Last Rites: The Evolution of the American Funeral
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Last Rites: The Evolution of the American Funeral

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Last Rites: The Evolution of the American Funeral

Todd Harra is a licensed funeral director and embalmer. He has over a decade of professional experience, and comes from a long line of family members in the industry, going all the way back to the Civil War when his great-great-great grandfather was the town’s undertaker.

Below, Todd shares 5 key insights from his new book, Last Rites: The Evolution of the American Funeral. Listen to the audio version—read by Todd himself—in the Next Big Idea App.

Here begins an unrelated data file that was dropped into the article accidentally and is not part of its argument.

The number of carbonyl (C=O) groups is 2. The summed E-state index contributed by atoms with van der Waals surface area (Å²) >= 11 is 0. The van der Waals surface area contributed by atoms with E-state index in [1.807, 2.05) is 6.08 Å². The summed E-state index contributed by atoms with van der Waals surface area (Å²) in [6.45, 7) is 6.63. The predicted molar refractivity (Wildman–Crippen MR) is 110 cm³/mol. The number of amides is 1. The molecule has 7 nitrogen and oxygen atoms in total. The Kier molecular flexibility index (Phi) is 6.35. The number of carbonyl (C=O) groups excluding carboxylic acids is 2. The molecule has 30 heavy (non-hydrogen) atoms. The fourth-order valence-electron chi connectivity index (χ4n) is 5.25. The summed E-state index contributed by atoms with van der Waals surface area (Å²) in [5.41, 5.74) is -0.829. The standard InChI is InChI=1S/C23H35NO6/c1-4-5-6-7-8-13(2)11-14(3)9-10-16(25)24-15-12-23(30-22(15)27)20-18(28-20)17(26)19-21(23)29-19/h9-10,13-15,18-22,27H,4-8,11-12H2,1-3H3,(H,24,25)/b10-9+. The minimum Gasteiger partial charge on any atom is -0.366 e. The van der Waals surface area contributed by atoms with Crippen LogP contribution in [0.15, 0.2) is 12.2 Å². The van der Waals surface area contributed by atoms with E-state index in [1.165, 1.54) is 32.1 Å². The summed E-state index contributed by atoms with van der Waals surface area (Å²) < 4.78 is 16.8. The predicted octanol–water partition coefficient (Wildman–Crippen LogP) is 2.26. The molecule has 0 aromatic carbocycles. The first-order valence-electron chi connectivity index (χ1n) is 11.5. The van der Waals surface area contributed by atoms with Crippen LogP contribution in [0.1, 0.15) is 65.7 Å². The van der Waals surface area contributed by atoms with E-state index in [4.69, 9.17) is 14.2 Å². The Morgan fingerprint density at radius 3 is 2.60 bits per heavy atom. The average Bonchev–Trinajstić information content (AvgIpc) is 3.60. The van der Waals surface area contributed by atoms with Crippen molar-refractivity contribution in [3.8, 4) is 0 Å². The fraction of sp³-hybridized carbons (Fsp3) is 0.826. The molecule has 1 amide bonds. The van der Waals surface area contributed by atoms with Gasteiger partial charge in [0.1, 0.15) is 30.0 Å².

Last Rites: The Evolution of the American Funeral By Todd Harra

1. The new sanitary science.

In 1840, a little-known physician named Richard Harlan, who ran a dissecting theater in Philadelphia, translated a textbook about a relatively obscure scientific procedure called embalming. The textbook, written by French chemist Jean-Nicolas Gannal, was the first of its kind and was mainly for anatomical specimen preservation. However, Gannal was also promoting embalming for funerary purposes.

Harlan’s translation was largely ignored for the next two decades, but then suddenly it was necessary with the outbreak of the Civil War. The Adams Express refused to ship remains unless they were sealed in a metallic coffin or had been preserved. The tacit approval for the cadre of embalmers who flocked to the nation’s capital to ply their skills came from the president himself.